The result is a set of contemporary renditions of American folk music, a melting pot of hymns, minstrel show songs, spirituals and fiddle tunes. A 16-page CD booklet provides background about the songs and lyrics, where applicable. One should imagine the days before radio and television when music-making was a family endeavor, and the activity was pursued for fun, entertainment and intellectual pursuit. For that same reason, families today will obtain plenty of enjoyment together with the rediscovery of such classics as "The Girl I Left Behind Me," "Oh! Susanna," "Highland Mary," "Barbara Allen," and others. New discoveries are also awaiting within the 52 minutes on this disc. Songs like Captain Jinks, Oft in the Stilly Night, The Big Sunflower, Uncle Sam's Farm, and Promised Land deserve a much wider listen. The title cut, "Happy Land," appears more often in Wilder's books than any other hymn and came to epitomize family strength and opposition to unruly outside influences.
            Wilder's eight children books inspired two television series - one that ran from 1974-1983, and the other which had a limited airing in 2005. With this CD in the schools, librarians and reading teachers can work hand-in-hand with music teachers to help kids discover a rich part of American's musical heritage and legacy. (Joe Ross)

What More Should I Say?

Pinecastle PRC-1146
PO Box 753, Columbus, NC 28722
Playing Time - 39:32
            Songs - 1. I Know Rain, 2. What More Should I Say?, 3. If It Ain't Love, 4. Blue Kentucky Girl, 5. I Know, 6. Prisoner Of Your Love, 7. Tree of Hearts, 8. Roses in the Snow, 9. Leavin's Heavy on my Mind, 10. Ramblin' Fever, 11. Heart of Stone, 12. Slippin' Away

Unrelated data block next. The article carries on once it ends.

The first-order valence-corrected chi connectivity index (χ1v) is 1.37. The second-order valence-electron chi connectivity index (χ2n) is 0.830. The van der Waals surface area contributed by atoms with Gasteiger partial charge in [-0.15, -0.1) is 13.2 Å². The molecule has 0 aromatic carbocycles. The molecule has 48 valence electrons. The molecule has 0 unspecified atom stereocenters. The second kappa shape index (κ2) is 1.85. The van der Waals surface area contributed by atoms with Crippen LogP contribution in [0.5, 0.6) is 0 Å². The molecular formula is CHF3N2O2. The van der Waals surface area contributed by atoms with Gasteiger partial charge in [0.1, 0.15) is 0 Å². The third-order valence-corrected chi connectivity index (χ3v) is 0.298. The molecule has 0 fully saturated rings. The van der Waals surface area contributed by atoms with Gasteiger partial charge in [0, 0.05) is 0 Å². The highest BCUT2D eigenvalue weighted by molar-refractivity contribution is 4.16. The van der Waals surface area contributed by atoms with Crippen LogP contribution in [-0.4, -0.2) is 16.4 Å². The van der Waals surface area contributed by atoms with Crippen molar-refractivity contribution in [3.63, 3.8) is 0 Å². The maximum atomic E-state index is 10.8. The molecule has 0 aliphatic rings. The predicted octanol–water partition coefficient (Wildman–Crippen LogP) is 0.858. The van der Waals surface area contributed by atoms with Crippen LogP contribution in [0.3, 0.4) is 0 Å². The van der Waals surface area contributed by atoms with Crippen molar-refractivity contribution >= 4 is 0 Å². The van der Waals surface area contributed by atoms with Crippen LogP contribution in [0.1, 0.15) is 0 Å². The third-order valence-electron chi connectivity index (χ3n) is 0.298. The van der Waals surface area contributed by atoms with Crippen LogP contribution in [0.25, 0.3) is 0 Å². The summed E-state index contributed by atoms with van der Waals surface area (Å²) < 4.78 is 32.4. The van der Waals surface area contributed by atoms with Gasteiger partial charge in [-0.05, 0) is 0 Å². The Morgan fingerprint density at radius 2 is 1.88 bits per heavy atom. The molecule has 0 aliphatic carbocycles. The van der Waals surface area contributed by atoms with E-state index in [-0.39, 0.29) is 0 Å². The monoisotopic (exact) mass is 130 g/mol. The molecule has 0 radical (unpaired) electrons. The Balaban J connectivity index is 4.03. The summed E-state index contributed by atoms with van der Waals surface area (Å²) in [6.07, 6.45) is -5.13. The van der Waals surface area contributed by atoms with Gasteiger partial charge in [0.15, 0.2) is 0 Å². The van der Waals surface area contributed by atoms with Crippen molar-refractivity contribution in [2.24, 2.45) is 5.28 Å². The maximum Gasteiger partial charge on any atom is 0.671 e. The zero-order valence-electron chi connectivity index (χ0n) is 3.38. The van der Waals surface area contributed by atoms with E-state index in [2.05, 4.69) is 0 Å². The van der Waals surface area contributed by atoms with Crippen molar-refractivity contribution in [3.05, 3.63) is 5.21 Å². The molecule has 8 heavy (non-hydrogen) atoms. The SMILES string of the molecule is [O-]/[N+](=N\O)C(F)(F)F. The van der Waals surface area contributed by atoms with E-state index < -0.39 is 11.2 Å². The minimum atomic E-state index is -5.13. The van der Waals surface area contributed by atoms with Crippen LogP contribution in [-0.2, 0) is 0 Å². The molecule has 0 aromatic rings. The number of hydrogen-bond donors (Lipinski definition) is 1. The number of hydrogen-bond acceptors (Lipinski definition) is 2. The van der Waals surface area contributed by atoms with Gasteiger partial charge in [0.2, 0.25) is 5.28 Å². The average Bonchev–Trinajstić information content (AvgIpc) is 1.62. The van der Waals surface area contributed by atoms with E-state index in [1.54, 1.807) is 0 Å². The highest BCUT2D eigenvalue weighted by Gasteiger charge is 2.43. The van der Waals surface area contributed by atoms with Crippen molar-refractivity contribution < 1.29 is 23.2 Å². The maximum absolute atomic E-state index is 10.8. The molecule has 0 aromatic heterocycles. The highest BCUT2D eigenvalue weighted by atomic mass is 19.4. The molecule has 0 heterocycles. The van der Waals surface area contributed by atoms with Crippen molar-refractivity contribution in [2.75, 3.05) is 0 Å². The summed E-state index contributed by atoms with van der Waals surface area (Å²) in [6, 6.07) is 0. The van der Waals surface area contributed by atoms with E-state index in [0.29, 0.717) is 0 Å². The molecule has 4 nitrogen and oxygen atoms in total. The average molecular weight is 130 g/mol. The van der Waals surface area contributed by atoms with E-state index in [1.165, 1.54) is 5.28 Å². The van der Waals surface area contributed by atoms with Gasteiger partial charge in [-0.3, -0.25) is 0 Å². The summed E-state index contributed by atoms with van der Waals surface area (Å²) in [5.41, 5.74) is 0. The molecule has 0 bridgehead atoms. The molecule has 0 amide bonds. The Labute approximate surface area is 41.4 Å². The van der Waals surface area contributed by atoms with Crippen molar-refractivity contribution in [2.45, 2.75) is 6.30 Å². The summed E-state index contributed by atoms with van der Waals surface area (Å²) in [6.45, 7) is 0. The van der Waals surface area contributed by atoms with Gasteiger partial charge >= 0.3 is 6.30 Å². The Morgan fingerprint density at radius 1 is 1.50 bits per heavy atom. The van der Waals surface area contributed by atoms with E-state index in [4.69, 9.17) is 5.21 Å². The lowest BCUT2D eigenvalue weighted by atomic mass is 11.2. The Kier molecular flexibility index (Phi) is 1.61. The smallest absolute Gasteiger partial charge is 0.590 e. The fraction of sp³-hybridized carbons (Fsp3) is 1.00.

About two years have passed since Michelle Nixon & Drive grabbed our attention with their debut album, "It's My Turn." Now, with their sophomore effort, folks from the misty valleys of the Pacific Northwest will especially relate to the hard-driving and appealing opener, "I Know Rain," (written by Dixie and Tom T. Hall) on their new Pinecastle release entitled "What More Should I Say?" The title cut, appearing at track 2, was written by the band's guitarist and "other" vocalist Patrick Robertson who also penned "I Know." Dallas Frazier's "If It Ain't Love" has been done by other bluegrass units, and Southern Connection comes immediately to mind. Nixon & Co.'s version has a copious amount of contemporary get-up-and-go.
            For broad, far-reaching appeal, this contemporary Virginia band blends bluegrass, country, and gospel to soothe every possible downhearted disposition. Their music is happy, upbeat, and Michelle has assembled a band that will solidly lay claim to their place as one of the most happening and dynamic acts on the bluegrass scene. Michelle sings with unique gusto that immediately that identifies her. Nixon also wrote "Prisoner of Your Love" and "Heart of Stone." The former gives both of the band's lead vocalists a chance to showcase their contemporary, yet haunting, mountain feel. The latter is a story inspired by Nixon's daughter and son-in-law. Robertson also injects considerable energy into his vocalizing, equally matching Nixon's forceful presentation. They're pretty fair vocal compatriots. With only two vocalists identified in the core group, additional harmonies are sung by fiddler Justen Haynes. Bill Anderson and Michelle Nixon sing a duet on "We Must Have Been Out of Our Minds," a country song written by Melba Montgomery. Anderson penned "Slippin' Away," a tune whose hook proved successful for Jean Sheppard years before.
            While music is a large part of her life, Michelle Nixon also has three kids, owns a hair salon, teaches Sunday School, and loves to camp, fish and play sports. With Michelle in the driver's seat, this band can hardly do wrong. The band has had a few personnel changes since their first album. Vernon Hughes and Eddie Shifflett are no longer with the band. The band's nickname for Jason Davis (banjo) is "Boy Wonder," a homeschooled teenager and all-around great guy from Dinwiddie, Virginia. Jamie Harper (mandolin) and Adam Seale (bass) round out the quintet. Justen Haynes (fiddle), a recent grad of Shenandoah College, is credited as a guest artists, along with Jeff Murray, Mike Toppins, Phil Leadbetter, and Bill Anderson. Associating with four young and talented string burners, Nixon has built a quintet whose bluegrass is clearly on the sunny side. (Joe Ross)

7/19/05 release
She Waits for Night

Rounder 11661-0565-2
One Camp Street, Cambridge, MA. 02140 OR
Playing Time - 42:37